Pediatric dentistry is an age-defined specialty that provides both primary and comprehensive preventive and therapeutic oral health care for infants and children through adolescence, including those with special health care needs.
To become a pediatric dental specialist, a dentist must satisfactorily complete a minimum of 24 months in an advanced education program accredited by the Commission on Dental Accreditation of the American Dental Association (ADA). Such programs must be designed to provide special knowledge and skills beyond the DDS or DMD training. The curriculum of an advanced program provides the dentist with necessary didactic background and clinical experiences to provide comprehensive primary oral health care and the services of a specialist. Pediatric dentists provide care, conduct research and teach in a variety of clinical and institutional settings, including private practice and public health. They work in coordination with other health care providers and members of social disciplines for the benefit of children.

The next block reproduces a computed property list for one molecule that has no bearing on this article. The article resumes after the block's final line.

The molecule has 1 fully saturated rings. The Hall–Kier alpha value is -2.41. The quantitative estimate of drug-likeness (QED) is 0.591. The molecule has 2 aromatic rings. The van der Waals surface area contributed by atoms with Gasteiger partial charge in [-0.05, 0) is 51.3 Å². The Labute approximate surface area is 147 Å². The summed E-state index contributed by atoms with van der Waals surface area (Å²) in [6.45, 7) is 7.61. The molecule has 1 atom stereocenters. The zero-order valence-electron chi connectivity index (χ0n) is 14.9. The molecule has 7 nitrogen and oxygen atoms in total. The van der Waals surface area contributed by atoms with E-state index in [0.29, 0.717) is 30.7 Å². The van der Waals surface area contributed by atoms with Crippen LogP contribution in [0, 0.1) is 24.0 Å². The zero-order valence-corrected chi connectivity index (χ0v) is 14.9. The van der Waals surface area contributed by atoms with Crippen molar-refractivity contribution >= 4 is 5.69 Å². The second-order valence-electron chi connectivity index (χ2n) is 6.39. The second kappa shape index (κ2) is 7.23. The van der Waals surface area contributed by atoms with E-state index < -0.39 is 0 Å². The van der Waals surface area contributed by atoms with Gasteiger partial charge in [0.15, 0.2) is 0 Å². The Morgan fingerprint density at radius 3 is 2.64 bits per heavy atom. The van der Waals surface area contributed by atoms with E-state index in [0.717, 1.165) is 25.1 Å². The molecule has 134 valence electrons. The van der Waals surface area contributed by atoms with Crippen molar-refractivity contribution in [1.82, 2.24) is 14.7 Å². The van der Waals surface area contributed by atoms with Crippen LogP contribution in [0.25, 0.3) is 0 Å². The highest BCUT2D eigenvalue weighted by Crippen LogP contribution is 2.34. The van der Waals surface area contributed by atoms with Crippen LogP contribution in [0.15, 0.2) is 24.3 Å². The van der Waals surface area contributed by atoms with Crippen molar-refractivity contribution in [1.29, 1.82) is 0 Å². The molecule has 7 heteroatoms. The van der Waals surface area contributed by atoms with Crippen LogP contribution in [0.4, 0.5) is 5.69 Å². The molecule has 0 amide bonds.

Pediatric dentists are trained to provide care that encompasses a variety of disciplines, techniques, procedures and skills that share a common basis with other specialties but are modified and adapted to the unique requirements of infants, children, adolescents and those with special health care needs.
By being an age-specific specialty, pediatric dentistry encompasses disciplines such as behavior guidance; care of medically and developmentally compromised and disabled patients; supervision of oro-facial growth and development; caries prevention;; sedation pharmacological management and hospital dentistry, as well as other traditional fields of dentistry. These skills are applied to the needs of children throughout their ever-changing stages of development and to treating conditions and diseases unique to growing individuals.
REFERENCE MANUAL V 37 / NO 6 15 / 16